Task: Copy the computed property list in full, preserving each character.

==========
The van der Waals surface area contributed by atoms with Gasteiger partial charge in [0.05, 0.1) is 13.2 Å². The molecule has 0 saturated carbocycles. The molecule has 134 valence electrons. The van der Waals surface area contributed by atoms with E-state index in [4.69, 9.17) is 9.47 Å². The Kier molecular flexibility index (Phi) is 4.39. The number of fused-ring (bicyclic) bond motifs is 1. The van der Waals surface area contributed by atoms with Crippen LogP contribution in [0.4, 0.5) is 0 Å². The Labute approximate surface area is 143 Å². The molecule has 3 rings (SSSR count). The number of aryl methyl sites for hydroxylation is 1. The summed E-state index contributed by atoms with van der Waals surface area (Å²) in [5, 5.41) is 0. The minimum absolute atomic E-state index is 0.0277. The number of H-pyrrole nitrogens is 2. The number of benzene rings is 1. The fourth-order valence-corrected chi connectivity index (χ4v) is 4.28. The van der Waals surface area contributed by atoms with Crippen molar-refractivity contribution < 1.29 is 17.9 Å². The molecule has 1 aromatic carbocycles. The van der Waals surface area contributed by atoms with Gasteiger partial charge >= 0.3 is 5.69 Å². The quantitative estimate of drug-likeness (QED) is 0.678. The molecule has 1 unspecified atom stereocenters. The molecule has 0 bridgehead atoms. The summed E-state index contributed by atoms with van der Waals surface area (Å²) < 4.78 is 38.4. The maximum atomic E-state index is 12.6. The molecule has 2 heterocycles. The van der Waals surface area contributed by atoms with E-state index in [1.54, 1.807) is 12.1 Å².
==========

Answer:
The van der Waals surface area contributed by atoms with Gasteiger partial charge in [0.05, 0.1) is 13.2 Å². The molecule has 0 saturated carbocycles. The molecule has 134 valence electrons. The van der Waals surface area contributed by atoms with E-state index in [4.69, 9.17) is 9.47 Å². The Kier molecular flexibility index (Phi) is 4.39. The number of fused-ring (bicyclic) bond motifs is 1. The van der Waals surface area contributed by atoms with Crippen LogP contribution in [0.4, 0.5) is 0 Å². The Labute approximate surface area is 143 Å². The molecule has 3 rings (SSSR count). The number of aryl methyl sites for hydroxylation is 1. The summed E-state index contributed by atoms with van der Waals surface area (Å²) in [5, 5.41) is 0. The minimum absolute atomic E-state index is 0.0277. The number of H-pyrrole nitrogens is 2. The number of benzene rings is 1. The fourth-order valence-corrected chi connectivity index (χ4v) is 4.28. The van der Waals surface area contributed by atoms with Crippen molar-refractivity contribution < 1.29 is 17.9 Å². The molecule has 1 aromatic carbocycles. The van der Waals surface area contributed by atoms with Gasteiger partial charge >= 0.3 is 5.69 Å². The quantitative estimate of drug-likeness (QED) is 0.678. The molecule has 1 unspecified atom stereocenters. The molecule has 0 bridgehead atoms. The summed E-state index contributed by atoms with van der Waals surface area (Å²) < 4.78 is 38.4. The maximum atomic E-state index is 12.6. The molecule has 2 heterocycles. The van der Waals surface area contributed by atoms with E-state index in [1.54, 1.807) is 12.1 Å².